Trent Reznor

By Mike Gee for Icon Magazine on January 1, 2000

The war has begun again. And there is already a minor casualty after the first 11 skirmishes of The Fragile campaign. Blood has flowed - as it has for more than a decade.

It's hard to see Nine Inch Nails and its general and mastermind, Trent Reznor, in any other light. Since 34-year-old multi-instrumentalist Michael Trent Reznor, of Mercer, Philadelphia[sic], first emerged in the summer of 1988 in Cleveland, Ohio, after short stints in four local outfits - Innocent, Exotic Birds, Problems and Lucky Pierre - with a three-track demo tape and the debut incarnation of NIN (enough to earn him a contract with TVT Records), it's doubtful that any other modern artist has so successfully defined the notion that life is a war, a struggle where the dark side constantly smothers the light, suffocating beauty and love in a nightmare of psychosis, pain and emotional treachery.

Sex and love are weapons, the primal scream is a daily tear for release. The pressure and intensity are unrelenting.

The soundtrack was initially dark industrial and electro-shock rock over two critically-hailed albums, Pretty Hate Machine (1989) and the massive selling (five million plus in the US alone) Downward Spiral (1994). Remarkably, to some, Reznor's personal war mirrored that of youth caught in a cultural and social no-man's land as the world accelerated beyond its own capability to understand exactly where it's going and what it's doing.

If there is a moment in early NIN history that defines Reznor's catalogue of agony it is the 1992 EP Broken and, in particular, the track Happiness In Slavery which was accompanied by a video featuring performance artist and supermasochist Bob Flanagan being tortured by a machine. Tormented and over-powering, Happiness In Slavery took the groundswell of songs such as Head Like a Hole and Sin - which had set the video standard with images of men smearing blood on their bodies and genitalia piercing - and nailed it to a cross for all to see.

On its release The Downward Spiral became the catch phrase of a generation. Never has being screwed up seemed so normal. The singles March Of the Pigs and Closer confirmed the power of NIN's dark dynasty. Tracks (Burn, Something I Can Never Have) on the soundtrack to Oliver Stone's Natural Born Killers (1994) added to the chaotic jungle of comment swirling around Reznor. The remix album Further Down The Spiral (1995) and the stunning track The Perfect Drug (1997) from the David Lynch-directed Lost Highway soundtrack reaffirmed that a Reznor in hiding had lost none of his potency.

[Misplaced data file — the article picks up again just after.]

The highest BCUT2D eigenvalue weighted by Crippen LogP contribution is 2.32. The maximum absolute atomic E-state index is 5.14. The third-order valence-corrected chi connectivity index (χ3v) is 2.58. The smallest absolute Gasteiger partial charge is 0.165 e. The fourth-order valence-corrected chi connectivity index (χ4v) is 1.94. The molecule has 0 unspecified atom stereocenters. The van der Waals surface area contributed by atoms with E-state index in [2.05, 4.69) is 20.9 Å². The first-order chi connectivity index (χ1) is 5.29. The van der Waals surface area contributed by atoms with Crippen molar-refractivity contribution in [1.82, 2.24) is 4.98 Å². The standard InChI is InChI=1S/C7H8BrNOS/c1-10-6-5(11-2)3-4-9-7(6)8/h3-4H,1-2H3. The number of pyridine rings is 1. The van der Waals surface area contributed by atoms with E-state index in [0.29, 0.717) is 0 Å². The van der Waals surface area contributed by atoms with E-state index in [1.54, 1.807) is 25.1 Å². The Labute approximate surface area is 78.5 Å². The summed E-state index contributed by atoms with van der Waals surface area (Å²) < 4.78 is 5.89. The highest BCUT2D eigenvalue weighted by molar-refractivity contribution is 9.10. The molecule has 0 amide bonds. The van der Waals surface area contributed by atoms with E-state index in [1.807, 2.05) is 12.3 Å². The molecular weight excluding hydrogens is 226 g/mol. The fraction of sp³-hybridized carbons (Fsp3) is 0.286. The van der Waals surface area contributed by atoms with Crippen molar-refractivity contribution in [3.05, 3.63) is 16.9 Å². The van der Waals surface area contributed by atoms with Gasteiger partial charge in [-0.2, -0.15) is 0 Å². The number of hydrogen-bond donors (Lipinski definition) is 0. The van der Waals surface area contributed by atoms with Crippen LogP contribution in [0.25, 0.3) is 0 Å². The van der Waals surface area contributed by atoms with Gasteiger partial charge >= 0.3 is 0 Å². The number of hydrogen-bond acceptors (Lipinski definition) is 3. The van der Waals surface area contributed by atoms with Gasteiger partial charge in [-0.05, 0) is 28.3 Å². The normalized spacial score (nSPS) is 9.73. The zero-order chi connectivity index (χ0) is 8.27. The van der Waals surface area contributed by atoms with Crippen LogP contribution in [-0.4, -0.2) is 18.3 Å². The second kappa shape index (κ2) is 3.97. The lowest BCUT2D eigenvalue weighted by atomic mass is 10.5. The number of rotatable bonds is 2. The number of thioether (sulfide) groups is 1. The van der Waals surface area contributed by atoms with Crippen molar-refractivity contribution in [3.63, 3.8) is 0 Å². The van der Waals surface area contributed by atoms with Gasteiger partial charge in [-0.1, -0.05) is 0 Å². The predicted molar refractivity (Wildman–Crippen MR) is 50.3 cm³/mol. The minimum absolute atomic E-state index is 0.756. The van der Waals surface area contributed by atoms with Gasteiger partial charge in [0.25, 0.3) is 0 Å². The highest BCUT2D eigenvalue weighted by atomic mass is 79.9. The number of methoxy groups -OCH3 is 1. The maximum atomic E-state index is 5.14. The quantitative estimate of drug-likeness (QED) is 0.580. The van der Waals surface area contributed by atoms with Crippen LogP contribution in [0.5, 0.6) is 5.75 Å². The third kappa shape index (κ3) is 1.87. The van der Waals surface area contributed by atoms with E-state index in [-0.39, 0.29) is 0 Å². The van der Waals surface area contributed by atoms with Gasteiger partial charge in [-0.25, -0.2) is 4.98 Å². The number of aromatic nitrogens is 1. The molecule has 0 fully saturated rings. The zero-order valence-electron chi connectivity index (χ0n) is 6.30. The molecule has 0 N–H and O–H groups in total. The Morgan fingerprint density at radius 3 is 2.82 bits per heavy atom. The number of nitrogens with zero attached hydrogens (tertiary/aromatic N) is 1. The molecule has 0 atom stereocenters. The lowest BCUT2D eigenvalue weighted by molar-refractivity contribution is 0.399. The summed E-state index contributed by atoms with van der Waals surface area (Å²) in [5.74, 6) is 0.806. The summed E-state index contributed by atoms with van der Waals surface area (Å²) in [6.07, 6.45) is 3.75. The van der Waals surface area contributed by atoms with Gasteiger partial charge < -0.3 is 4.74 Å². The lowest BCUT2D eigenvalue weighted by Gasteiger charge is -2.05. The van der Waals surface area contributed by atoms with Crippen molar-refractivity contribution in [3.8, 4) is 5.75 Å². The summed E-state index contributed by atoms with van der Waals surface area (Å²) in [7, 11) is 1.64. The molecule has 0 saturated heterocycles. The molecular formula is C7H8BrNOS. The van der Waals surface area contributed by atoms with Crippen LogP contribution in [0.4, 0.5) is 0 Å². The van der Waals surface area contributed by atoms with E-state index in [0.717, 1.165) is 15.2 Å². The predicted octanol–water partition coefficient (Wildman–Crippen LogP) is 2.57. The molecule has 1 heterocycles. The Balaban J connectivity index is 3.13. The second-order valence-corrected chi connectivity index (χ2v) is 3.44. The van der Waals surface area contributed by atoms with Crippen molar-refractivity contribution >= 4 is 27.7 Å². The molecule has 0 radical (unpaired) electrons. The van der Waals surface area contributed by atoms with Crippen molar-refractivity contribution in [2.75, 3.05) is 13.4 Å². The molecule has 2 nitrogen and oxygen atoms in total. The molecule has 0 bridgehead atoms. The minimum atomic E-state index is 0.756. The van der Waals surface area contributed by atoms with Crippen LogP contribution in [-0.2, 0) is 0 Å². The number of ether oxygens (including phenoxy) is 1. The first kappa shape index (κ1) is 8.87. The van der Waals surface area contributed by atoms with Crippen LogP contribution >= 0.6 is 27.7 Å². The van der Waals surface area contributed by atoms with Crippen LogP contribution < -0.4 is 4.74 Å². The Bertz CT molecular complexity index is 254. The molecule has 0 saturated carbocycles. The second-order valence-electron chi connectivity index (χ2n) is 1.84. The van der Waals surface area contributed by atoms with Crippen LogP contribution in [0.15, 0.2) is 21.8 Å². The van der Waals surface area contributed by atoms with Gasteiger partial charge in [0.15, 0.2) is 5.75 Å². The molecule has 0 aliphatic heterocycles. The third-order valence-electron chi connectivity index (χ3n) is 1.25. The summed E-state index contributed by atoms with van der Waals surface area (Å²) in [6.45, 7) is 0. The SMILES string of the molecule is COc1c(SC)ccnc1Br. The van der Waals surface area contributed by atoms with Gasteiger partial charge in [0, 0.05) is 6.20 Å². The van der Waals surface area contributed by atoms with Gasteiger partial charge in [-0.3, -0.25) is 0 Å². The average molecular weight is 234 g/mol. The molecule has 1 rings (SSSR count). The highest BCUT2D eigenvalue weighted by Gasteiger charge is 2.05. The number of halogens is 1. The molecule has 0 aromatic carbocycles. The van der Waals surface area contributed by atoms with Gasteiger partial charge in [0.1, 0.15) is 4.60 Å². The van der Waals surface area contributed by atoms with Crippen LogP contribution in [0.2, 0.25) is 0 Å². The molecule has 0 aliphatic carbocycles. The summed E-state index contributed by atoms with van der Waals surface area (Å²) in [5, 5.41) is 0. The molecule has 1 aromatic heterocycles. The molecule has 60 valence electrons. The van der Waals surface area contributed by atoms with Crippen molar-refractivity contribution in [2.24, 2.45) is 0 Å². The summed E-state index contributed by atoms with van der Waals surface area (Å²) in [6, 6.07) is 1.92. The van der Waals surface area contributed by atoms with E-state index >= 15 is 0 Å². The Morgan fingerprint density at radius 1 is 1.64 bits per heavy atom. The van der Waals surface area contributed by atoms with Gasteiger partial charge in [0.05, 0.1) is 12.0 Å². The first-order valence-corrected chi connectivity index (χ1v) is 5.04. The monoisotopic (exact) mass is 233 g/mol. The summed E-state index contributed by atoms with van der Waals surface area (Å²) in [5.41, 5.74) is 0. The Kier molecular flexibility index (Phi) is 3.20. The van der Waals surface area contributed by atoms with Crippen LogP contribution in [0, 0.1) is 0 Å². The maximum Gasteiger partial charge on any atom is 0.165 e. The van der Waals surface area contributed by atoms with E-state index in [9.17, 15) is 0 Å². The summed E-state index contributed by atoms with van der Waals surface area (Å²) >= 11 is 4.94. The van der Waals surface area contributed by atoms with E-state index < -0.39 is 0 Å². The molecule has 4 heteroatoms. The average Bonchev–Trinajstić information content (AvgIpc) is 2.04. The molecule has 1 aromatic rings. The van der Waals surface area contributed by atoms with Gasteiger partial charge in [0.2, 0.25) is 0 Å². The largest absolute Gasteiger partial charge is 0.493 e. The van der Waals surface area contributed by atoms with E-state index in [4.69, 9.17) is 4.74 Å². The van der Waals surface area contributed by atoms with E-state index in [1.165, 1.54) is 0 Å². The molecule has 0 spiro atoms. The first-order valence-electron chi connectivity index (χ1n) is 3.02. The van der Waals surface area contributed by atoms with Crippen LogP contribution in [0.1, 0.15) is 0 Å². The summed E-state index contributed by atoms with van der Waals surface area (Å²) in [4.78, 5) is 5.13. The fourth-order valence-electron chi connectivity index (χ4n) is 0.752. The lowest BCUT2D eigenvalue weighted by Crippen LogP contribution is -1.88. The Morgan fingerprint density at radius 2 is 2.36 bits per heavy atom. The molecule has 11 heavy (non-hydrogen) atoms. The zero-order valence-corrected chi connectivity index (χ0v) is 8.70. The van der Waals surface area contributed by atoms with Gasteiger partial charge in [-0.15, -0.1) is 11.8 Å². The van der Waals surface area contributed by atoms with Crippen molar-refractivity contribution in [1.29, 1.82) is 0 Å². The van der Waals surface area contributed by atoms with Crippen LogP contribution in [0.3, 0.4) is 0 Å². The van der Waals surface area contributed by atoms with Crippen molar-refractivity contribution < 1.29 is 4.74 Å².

Finally, in 1999, five years after The Downward Spiral, Reznor and NIN - which to now had been a loosely organised support to its mainman, the line-up in constant flux - released The Fragile, a double album that redefines their canon with its meld of trademark industrial rock and surprising moments of gentleness and electronic ambience. It takes more than a few sittings to digest Reznor's altered vision.

However, the world's press needed little convincing. Almost to a man and woman they fell over themselves in praise. Time declared Reznor "one of the most influential people of the decade", Spin said he was "the most vital artist in music today" and Rolling Stone placed him alongside David Bowie, Lou Reed and Eno as a musical auteur while calling the album "a delicate and brutal masterpiece".

And so the war continues. At stake is the future of music, at least that's the way Reznor sees it. "I would only hope that maybe, in a world of insincere, bullshit, pop-music crap, this music might make a difference. And that's why I do it: I think it does," he said, in a recent interview.

NIN keyboardist, sometimes vocalist and theremin player, Charlie Clouser, is lying on a couch in the band's New Orleans studio reflecting on his role in what has now become a fully-fledged and seemingly settled outfit where the members are beginning to have some input in the recorded work and are more than just foot soldiers in Reznor's personal crusade.

"It was only 11 gigs but we had one good band member injury and a lot of broken gear," he says. "Robin [Finck] our guitar player, formerly of Nine Inch Nails, formerly of Cirque Du Soleil, formerly of Guns 'N' Roses, now back in Nine Inch Nails, took a hit from something, either his own guitar, his own microphone stand or the drum kit he fell on top of during the third show in Munich. He somehow wound up with six stitches over his eye. There was lots of blood flowing everywhere and it looked very impressive. We've reviewed the video tapes and we still can't work out how it happened. He just came up minus a guitar and with an injury.

"I guess we do get caught up in the heat of the moment. There's a lot of songs in the set like March Of The Pigs, Gave Up and Wish that are full on, pedal to the metal, mania kind of songs. It only feels right when you're playing them to get a little out of hand. The music is definitely out of hand."

Clouser talks about the initial burst of touring, the fact that NIN has yet to tackle the US live with The Fragile, its place in the musical charter of the late '90s and the way current trend may benefit them more - particularly the growing rediscovery of the fact that just because a piece of music is long and complicated doesn't mean it's boring or self-indulgent - than it may have worked against them in the short, grunge-influenced, radio-driven consciousness of the mid-'90s. It is further evidence that NIN is now indeed more than Reznor with a supporting cast. It also begs the question, Where does Trent stop and the band start in the creative process? After all, five years is a long time to make a record.

"It was different on this record to any of the previous ones, " Clouser says. "At the end of the last big touring cycle Trent was really liking what the band was sounding like and wanted to inject as much of that energy as he could back into the record making process and to open things up to a little more collaboration.